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sheer1

[sheer] /ʃɪər/
adjective, sheerer, sheerest.
1.
transparently thin; diaphanous, as some fabrics:
sheer stockings.
2.
unmixed with anything else:
We drilled a hundred feet through sheer rock.
3.
unqualified; utter:
sheer nonsense.
4.
extending down or up very steeply; almost completely vertical:
a sheer descent of rock.
5.
British Obsolete. bright; shining.
adverb
6.
clear; completely; quite:
ran sheer into the thick of battle.
7.
perpendicularly; vertically; down or up very steeply.
noun
8.
a thin, diaphanous material, as chiffon or voile.
Origin of sheer1
1175-1225
1175-1225; Middle English scere, shere, schere free, clear, bright, thin; probably < Old Norse skǣrr; change of sk- > s(c)h- perhaps by influence of the related Old English scīr (E dial. shire clear, pure, thin); cognate with German schier, Old Norse skīr, Gothic skeirs clear; see shine1
Related forms
sheerly, adverb
sheerness, noun
Can be confused
shear, sheer.
Synonyms
2. mere, simple, pure, unadulterated. 3. absolute, downright. 4. abrupt, precipitous. 6. totally, entirely.
Antonyms
1. opaque.

sheer2

[sheer] /ʃɪər/
verb (used without object)
1.
to deviate from a course, as a ship; swerve.
verb (used with object)
2.
to cause to sheer.
3.
Shipbuilding. to give sheer to (a hull).
noun
4.
a deviation or divergence, as of a ship from its course; swerve.
5.
Shipbuilding. the fore-and-aft upward curve of the hull of a vessel at the main deck or bulwarks.
6.
Nautical. the position in which a ship at anchor is placed to keep it clear of the anchor.
Origin
1620-30; special use of sheer1; compare sense development of clear
Dictionary.com Unabridged
Based on the Random House Dictionary, © Random House, Inc. 2015.
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Examples from the Web for sheer
Contemporary Examples
Historical Examples
  • To suppose that the weak must prevail because it was weak was sheer sentimentality.

    The Dust Flower Basil King
  • On them it is forced from without, by sheer pressure of circumstance.

  • It seemed now inevitable that sheer force must decide between them.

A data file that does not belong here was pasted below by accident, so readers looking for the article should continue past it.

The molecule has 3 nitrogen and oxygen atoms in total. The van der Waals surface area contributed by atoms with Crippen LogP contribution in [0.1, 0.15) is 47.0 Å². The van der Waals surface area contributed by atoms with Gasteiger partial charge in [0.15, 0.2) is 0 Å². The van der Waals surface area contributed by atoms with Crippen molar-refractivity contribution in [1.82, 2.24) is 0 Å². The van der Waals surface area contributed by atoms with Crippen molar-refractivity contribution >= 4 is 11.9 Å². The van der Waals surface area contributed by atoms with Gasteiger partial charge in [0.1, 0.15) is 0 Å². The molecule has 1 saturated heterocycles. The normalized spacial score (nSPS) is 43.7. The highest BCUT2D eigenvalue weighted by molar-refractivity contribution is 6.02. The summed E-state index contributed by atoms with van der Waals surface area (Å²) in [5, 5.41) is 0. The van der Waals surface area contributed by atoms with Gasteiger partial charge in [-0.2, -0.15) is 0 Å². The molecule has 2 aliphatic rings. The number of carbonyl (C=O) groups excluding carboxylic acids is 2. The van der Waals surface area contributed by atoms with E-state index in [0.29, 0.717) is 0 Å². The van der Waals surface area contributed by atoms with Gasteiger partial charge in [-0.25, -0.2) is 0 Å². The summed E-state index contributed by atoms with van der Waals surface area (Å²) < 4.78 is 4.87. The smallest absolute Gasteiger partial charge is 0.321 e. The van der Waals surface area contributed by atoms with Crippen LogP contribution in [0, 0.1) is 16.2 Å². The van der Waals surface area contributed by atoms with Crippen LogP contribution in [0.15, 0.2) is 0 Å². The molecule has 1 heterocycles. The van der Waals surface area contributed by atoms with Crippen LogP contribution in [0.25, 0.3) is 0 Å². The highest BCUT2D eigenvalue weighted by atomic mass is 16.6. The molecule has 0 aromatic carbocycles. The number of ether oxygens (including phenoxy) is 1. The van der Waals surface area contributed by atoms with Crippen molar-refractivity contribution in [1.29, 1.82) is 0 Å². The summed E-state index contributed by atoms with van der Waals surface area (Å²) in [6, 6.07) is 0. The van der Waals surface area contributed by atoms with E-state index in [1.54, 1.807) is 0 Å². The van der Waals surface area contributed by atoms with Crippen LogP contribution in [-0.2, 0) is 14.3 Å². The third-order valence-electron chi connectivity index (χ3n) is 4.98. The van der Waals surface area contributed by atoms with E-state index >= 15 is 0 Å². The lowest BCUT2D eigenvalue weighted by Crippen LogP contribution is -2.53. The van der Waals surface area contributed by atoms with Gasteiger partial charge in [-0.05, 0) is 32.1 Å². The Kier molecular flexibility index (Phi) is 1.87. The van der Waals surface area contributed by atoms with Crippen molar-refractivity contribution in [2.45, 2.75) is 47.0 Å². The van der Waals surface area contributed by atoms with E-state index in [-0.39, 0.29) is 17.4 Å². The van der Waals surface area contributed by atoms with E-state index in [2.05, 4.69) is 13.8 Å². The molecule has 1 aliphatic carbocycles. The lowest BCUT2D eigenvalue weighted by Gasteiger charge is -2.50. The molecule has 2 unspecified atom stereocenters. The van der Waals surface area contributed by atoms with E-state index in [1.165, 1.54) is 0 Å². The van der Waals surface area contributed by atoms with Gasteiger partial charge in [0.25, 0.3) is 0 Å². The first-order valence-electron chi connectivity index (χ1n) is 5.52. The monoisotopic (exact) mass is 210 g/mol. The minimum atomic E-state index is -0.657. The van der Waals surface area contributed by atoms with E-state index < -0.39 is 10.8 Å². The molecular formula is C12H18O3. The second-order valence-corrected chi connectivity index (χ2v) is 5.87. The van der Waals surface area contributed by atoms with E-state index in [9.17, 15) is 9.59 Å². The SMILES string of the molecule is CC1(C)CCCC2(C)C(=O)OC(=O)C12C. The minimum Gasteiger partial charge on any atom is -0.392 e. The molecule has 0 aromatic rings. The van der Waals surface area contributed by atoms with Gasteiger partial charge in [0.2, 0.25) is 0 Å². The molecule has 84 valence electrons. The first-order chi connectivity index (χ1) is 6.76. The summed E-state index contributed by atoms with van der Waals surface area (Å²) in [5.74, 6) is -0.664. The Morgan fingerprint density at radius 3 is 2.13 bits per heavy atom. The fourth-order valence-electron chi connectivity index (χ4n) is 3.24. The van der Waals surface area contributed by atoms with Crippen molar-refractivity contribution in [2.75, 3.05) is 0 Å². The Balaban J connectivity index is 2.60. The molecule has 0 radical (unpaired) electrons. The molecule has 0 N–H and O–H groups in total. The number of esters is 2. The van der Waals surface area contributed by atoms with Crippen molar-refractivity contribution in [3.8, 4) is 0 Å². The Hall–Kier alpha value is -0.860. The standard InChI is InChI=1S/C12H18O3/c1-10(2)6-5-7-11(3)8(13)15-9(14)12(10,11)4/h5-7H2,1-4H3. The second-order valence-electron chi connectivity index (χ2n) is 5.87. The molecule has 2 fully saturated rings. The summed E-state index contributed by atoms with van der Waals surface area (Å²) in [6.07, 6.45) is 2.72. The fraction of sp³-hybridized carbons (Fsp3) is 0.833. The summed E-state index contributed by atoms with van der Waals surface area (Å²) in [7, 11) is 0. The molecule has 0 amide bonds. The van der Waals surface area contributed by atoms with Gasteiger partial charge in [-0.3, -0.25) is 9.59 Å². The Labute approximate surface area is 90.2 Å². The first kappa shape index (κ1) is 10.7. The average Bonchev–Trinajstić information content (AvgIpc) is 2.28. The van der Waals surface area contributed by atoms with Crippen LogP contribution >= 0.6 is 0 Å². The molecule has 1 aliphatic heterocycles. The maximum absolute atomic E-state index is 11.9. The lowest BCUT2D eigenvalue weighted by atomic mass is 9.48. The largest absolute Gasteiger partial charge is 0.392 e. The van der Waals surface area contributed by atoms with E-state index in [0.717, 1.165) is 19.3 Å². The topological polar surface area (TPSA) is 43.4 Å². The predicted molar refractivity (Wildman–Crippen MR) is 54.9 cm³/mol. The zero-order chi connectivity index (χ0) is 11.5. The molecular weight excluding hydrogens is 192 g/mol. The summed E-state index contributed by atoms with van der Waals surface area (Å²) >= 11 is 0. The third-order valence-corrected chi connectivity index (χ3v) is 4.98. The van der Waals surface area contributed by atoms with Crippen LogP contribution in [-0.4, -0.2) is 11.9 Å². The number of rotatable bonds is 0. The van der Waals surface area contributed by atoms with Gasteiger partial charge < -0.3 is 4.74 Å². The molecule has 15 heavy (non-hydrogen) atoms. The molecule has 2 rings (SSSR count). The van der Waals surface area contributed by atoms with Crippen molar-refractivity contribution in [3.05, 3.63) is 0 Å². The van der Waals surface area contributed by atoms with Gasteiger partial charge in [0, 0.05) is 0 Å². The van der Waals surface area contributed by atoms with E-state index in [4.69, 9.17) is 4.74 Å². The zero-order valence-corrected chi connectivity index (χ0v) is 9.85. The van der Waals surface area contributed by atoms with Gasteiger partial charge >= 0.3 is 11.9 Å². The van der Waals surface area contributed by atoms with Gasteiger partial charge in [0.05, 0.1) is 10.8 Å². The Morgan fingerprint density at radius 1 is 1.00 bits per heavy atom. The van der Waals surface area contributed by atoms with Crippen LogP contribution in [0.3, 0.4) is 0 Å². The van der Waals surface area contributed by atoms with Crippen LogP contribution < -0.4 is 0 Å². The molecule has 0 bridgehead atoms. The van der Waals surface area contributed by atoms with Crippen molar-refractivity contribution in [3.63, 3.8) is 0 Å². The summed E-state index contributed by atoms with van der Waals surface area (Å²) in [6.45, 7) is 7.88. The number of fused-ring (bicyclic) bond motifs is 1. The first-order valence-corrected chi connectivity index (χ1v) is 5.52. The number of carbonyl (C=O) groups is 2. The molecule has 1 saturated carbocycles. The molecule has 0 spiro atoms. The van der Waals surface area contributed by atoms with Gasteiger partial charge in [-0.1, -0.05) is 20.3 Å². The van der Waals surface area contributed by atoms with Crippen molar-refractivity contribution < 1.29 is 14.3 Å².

Wood Magic Richard Jefferies
  • Mary stood silent for a moment from sheer amazement over the change.

    Within the Law Marvin Dana
  • It was only sheer shame which hindered the ladies from turning back from the threshold.

    Froth Armando Palacio Valds
British Dictionary definitions for sheer

sheer1

/ʃɪə/
adjective
1.
perpendicular; very steep: a sheer cliff
2.
(of textiles) so fine as to be transparent
3.
(prenominal) absolute; unmitigated: sheer folly
4.
(obsolete) bright or shining
adverb
5.
steeply or perpendicularly
6.
completely or absolutely
noun
7.
any transparent fabric used for making garments
Derived Forms
sheerly, adverb
sheerness, noun
Word Origin
Old English scīr; related to Old Norse skīrr bright, Gothic skeirs clear, Middle High German schīr

sheer2

/ʃɪə/
verb foll by off or away (from)
1.
to deviate or cause to deviate from a course
2.
(intransitive) to avoid an unpleasant person, thing, topic, etc
noun
3.
the upward sweep of the deck or bulwarks of a vessel
4.
(nautical) the position of a vessel relative to its mooring
Word Origin
C17: perhaps variant of shear
Collins English Dictionary - Complete & Unabridged 2012 Digital Edition
© William Collins Sons & Co. Ltd. 1979, 1986 © HarperCollins
Publishers 1998, 2000, 2003, 2005, 2006, 2007, 2009, 2012
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Word Origin and History for sheer
adj.

c.1200, "exempt, free from guilt" (e.g. Sheer Thursday, the Thursday of Holy Week); later schiere "thin, sparse" (c.1400), from Old English scir "bright, clear, gleaming; translucent; pure, unmixed," and influenced by Old Norse cognate scær "bright, clean, pure," both from Proto-Germanic *skeran- (cf. Old Saxon skiri, Old Frisian skire, German schier, Gothic skeirs "clean, pure"), from PIE root *(s)ker- (1) "to cut" (see shear (v.)).

Sense of "absolute, utter" (sheer nonsense) developed 1580s, probably from the notion of "unmixed;" that of "very steep" (a sheer cliff) is first recorded 1800, probably from notion of "continued without halting." Meaning "diaphanous" is from 1560s. As an adverb from c.1600.

v.

1620s, "deviate from course" (of a ship), of obscure origin, perhaps from Dutch scheren "to move aside, withdraw, depart," originally "to separate" (see shear (v.)). Related: Sheered; shearing. As a noun from 1660s.

Online Etymology Dictionary, © 2010 Douglas Harper
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